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  • Sudan: Open for Business?

    As most people are aware these days, Sudan, a country that has undergone so much hardship since it became Africa’s (geographically) largest country on January 1, 1956 is on the cusp of splitting into two. A complex issue anyway one looks at it, with economic and cultural concerns at the forefront. However, for a continent […] More

  • Are the Poor the New Middle Class?

    Multinational companies like Procter and Gamble sure think so and they are making large investments into developing areas such as China, India and Africa. On the surface, it makes sense. Not only is this potential group of consumers enormous- according to a recent World Resource Institute report the group (depending on income but usually below […] More

  • Halosource Raises $80 Million and Expanding Clean Water Services

    Today is Blog Action Day, and Halosource is one company taking action to bring clean drinking water to developing countries around the world. Founded in 2002 in Seattle, Halosource has grown by focusing on providing their clean water technologies to emerging markets. In 2006, Halosource partnered with a domestic water purifying company in India. Two […] More

  • Doing Business in Sudan

    Since 1997 the United States government has enforced economic sanctions on Sudan, by keeping American businesses from working with Khartoum and the al-Bashir government. This was due to the fact that Sudan was placed on the list of “state sponsors of terrorism”. Of course, this was a number of years before the genocide in Darfur […] More

  • Big Important Speeches and Little Breakout Groups at BSR

    No matter who attends the BSR conference, we always seem to find a balance between the people who legitimately wish to improve sustainability, not just for their company but the planet, and those who set out to further their profits by subtle or blatant greenwashing. During the Thursday morning breakfast, Zhang Yue, chairman and CEO […] More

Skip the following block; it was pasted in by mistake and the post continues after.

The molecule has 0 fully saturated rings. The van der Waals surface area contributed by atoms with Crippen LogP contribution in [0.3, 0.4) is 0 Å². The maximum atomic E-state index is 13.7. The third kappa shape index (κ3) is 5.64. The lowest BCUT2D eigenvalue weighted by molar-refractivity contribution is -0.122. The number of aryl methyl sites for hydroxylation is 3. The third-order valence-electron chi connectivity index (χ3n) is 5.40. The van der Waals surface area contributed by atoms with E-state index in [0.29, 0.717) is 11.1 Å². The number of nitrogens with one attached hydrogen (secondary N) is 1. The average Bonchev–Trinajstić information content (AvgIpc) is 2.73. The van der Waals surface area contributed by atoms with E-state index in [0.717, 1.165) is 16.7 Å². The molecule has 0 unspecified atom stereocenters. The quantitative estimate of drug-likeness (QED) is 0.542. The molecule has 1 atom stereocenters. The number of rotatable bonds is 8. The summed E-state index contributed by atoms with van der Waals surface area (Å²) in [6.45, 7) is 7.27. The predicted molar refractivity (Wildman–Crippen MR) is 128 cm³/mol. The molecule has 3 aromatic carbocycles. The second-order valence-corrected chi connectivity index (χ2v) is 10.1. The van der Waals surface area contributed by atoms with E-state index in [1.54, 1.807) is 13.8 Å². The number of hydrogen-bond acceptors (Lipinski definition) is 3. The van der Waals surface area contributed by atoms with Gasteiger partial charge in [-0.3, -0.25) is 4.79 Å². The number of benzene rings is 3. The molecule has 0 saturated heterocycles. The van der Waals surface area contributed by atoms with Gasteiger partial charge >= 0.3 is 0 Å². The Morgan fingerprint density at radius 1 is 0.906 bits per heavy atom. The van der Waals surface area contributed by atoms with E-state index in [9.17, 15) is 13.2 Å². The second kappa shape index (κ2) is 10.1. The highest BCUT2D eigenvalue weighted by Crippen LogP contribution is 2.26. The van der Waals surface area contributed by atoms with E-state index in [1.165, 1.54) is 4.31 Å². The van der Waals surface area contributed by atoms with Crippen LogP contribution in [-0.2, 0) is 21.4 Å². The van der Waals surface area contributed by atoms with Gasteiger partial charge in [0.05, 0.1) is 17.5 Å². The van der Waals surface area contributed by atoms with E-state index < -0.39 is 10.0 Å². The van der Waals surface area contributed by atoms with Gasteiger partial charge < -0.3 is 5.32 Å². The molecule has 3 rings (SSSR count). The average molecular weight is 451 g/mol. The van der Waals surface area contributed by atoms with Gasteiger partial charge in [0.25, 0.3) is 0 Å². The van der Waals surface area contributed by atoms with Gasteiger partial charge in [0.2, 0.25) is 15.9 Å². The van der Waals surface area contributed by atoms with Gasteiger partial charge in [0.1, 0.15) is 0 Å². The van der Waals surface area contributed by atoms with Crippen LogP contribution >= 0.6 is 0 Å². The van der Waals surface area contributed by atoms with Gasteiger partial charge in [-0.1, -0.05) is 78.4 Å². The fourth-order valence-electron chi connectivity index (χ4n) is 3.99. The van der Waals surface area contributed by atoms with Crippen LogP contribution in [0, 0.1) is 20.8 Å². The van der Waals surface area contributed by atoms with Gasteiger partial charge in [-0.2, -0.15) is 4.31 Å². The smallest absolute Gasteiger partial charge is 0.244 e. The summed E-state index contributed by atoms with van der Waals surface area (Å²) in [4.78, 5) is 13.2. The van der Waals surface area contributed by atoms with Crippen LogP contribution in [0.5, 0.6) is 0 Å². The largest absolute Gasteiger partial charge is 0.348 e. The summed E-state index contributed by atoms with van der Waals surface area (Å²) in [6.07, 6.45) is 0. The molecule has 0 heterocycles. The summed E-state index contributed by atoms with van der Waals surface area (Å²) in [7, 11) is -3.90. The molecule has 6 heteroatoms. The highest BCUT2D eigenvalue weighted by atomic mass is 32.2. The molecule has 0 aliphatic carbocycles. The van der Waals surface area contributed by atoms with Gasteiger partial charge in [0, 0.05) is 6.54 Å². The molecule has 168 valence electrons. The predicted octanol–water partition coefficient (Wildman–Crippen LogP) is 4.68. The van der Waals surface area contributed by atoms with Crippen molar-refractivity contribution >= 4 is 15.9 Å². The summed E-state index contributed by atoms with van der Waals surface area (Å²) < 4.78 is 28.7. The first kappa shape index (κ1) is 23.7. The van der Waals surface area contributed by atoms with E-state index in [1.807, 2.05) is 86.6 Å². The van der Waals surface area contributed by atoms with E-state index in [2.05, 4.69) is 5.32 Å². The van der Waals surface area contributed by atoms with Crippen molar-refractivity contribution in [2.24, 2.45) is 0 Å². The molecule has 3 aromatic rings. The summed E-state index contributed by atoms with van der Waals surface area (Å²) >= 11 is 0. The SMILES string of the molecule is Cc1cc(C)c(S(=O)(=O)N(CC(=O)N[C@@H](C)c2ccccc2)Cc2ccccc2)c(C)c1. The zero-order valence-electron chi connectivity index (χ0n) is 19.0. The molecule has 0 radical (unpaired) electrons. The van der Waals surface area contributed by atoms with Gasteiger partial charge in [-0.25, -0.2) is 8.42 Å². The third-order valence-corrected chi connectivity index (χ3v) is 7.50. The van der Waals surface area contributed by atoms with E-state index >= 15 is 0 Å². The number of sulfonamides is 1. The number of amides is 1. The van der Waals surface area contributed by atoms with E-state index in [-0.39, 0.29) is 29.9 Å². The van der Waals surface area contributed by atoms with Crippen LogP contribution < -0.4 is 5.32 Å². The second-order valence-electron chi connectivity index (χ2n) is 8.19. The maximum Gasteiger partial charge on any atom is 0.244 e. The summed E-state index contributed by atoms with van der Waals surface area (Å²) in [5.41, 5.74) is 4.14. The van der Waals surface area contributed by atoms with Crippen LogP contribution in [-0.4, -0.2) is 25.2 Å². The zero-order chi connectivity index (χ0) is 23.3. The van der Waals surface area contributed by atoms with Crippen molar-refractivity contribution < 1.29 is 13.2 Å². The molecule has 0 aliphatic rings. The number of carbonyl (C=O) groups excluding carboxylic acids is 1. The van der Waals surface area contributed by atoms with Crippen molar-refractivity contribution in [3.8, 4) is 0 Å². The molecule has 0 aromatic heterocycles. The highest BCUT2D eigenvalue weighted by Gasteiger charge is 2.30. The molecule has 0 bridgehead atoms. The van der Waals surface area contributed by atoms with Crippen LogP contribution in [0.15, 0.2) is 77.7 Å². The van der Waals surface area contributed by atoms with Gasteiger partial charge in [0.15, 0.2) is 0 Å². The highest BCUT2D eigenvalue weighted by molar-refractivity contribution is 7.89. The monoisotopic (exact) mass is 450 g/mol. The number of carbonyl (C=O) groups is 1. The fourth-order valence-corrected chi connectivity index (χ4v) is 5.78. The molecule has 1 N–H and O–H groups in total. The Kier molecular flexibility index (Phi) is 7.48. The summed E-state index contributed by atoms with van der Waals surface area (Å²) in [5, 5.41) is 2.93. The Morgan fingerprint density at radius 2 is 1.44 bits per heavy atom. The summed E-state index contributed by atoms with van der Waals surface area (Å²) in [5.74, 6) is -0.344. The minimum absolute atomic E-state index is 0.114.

• Inspired Economist: Pick of the Week

      This column highlights the top economic stories of the week. While Detroit has benefited from Cash for Clunkers, foreign automakers have gained even more. Some critics of the program warned that because it let consumers buy domestic or foreign cars, Clunkers could end up spending more American tax dollars to help foreign companies than American […] More

  • China Bans Scrap Polysilicon

    In an effort to curb solid waste pollution, China banned the import of scrap polysilicon at the beginning of August, an effort supported by its current environmental laws according to its Environmental Protection Ministry. Scrap polysilicon is a low-grade form of silicon not pure enough to use in microchips. However, it can be used as […] More

  • Inspired Economist: Pick of the Week

      This column highlights the top economic stories of the week. Reports of the demise of the U.S. dollar may be premature. But when some of the world’s most powerful investors are warning of the currency’s decline, investors take notice. More on this story here. There are many cynics out there that critique and question the […] More

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